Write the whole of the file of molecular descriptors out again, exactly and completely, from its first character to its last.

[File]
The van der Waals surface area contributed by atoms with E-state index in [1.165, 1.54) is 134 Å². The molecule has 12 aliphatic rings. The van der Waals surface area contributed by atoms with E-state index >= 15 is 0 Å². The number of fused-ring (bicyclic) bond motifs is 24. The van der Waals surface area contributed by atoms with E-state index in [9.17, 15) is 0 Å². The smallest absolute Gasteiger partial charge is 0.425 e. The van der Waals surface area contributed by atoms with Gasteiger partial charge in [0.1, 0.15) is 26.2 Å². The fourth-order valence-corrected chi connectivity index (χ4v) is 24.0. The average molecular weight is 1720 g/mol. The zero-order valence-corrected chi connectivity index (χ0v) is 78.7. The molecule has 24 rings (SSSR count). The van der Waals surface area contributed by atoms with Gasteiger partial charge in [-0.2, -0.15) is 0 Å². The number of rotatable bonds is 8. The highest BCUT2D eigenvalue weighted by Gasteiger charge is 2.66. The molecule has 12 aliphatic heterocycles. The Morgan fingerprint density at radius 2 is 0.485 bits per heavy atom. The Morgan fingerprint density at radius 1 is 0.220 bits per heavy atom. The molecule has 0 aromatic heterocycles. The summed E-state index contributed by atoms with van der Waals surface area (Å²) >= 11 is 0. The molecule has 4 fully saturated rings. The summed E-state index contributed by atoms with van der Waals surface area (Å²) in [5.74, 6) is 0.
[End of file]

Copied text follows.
The van der Waals surface area contributed by atoms with E-state index in [1.165, 1.54) is 134 Å². The molecule has 12 aliphatic rings. The van der Waals surface area contributed by atoms with E-state index >= 15 is 0 Å². The number of fused-ring (bicyclic) bond motifs is 24. The van der Waals surface area contributed by atoms with E-state index in [9.17, 15) is 0 Å². The smallest absolute Gasteiger partial charge is 0.425 e. The van der Waals surface area contributed by atoms with Gasteiger partial charge in [0.1, 0.15) is 26.2 Å². The fourth-order valence-corrected chi connectivity index (χ4v) is 24.0. The average molecular weight is 1720 g/mol. The zero-order valence-corrected chi connectivity index (χ0v) is 78.7. The molecule has 24 rings (SSSR count). The van der Waals surface area contributed by atoms with Gasteiger partial charge in [-0.2, -0.15) is 0 Å². The number of rotatable bonds is 8. The highest BCUT2D eigenvalue weighted by Gasteiger charge is 2.66. The molecule has 12 aliphatic heterocycles. The Morgan fingerprint density at radius 2 is 0.485 bits per heavy atom. The Morgan fingerprint density at radius 1 is 0.220 bits per heavy atom. The molecule has 0 aromatic heterocycles. The summed E-state index contributed by atoms with van der Waals surface area (Å²) >= 11 is 0. The molecule has 4 fully saturated rings. The summed E-state index contributed by atoms with van der Waals surface area (Å²) in [5.74, 6) is 0.